2019 Projects

2019 Projects


Kracker Avenue Restoration ($250,000) | The Southwest Florida Water Management District and Hillsborough County will restore a mosaic of coastal estuarine, freshwater, and upland habitats over 24.6 acres and approximately 235 abandoned fish ponds located in southeastern Hillsborough County.

Philippe Park Living Shoreline Project ($180,000) | Pinellas County will create a living shoreline at the southern end of Philippe Park through the installation of oysters and native vegetation. The project will result in greater resiliency to sea level rise and storm activity, decreased sediment movement, enhanced aquatic habitat, and improved water quality in Old Tampa Bay.

Whiskey Stump Key Oyster Restoration ($77,052) | Tampa Bay Watch will install 65 tons of fossilized shell material and 765 concrete oyster domes to create a series of shell reefs along the western and northern shorelines of Whiskey Stump Key.

Little Bird Key Shoreline Restoration ($37,349) | Little Bird Key, a productive nesting site for Tampa Bay wading birds, is suffering from erosion. The Friends of Tampa Bay National Wildlife Refuges will install environmentally friendly oyster domes along the northwest shoreline of the small island to mitigate erosion, provide new substrate for mangroves, create habitat for oysters, fish, and birds, and help protect seagrasses.

MRSA in Tampa Bay ($70,872) | The University of Tampa will examine the use of Staphylococcus aureus as an indicator of human pollution, evaluating levels of Staphylococcus aureus and Methicillin-Resistant Staphylococcus aureus during times of variable human recreational use. The outcome will be a risk assessment for human health in Tampa Bay.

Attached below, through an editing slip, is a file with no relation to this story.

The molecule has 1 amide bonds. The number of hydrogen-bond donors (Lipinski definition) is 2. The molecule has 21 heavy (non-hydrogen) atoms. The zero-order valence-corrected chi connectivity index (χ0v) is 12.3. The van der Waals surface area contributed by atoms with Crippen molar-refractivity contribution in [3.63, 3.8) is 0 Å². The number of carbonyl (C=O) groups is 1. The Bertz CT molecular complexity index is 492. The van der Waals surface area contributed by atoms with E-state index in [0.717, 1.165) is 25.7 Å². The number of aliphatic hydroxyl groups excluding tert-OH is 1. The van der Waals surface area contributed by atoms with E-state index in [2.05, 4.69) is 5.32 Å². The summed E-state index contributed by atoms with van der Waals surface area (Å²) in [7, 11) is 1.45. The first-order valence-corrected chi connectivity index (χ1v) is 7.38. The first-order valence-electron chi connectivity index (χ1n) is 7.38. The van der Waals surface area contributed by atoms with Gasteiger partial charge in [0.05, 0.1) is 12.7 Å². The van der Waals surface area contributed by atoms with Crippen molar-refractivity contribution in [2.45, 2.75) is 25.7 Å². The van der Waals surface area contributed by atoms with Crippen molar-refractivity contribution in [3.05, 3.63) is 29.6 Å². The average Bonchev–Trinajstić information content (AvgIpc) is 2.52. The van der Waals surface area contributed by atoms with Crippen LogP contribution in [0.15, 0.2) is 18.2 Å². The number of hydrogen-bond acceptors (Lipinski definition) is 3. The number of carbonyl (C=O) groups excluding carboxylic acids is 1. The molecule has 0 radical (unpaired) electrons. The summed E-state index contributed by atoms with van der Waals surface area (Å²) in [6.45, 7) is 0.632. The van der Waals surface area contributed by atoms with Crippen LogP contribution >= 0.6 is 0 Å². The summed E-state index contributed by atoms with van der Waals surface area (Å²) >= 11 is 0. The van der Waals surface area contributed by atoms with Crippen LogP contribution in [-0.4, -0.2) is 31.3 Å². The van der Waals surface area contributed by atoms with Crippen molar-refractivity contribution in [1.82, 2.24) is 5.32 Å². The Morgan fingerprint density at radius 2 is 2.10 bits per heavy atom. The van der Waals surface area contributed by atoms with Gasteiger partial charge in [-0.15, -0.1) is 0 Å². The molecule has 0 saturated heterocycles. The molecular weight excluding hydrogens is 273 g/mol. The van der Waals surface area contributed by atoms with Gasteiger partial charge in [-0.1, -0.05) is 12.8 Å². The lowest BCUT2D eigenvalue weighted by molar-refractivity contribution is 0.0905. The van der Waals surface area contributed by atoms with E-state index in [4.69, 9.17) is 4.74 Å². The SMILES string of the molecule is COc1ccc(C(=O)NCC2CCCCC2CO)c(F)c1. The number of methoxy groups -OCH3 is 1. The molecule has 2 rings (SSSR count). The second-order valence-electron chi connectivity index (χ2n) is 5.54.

Fish Assemblages, Habitat Connectivity & Red Tide Effects ($33,888) | The Florida Fish and Wildlife Research Institute will build on recent surveys of fish communities associated with hard bottom habitats within Tampa Bay and document connectivity with estuarine seagrass and offshore reefs. Relationships among fish community structure, habitat, sampling strategy, and the potential effects of a severe red tide event will be quantitatively assessed.

Maximo Park Water Quality Improvement and Habitat Restoration Project ($87,796) | The City of Saint Petersburg will improve water quality by capturing and treating stormwater runoff; address erosion by installing a living shoreline; and restore coastal upland habitat at Maximo Park.

Red Tide Environmental, Social & Economic Impact Assessment ($40,000) | The Science and Environment Council of Southwest Florida will develop a regionally-standardized assessment methodology and communication tool to evaluate and make recommendations regarding the cross-sector effects of harmful algal blooms, including the historic 2017–2019 Florida red tide event.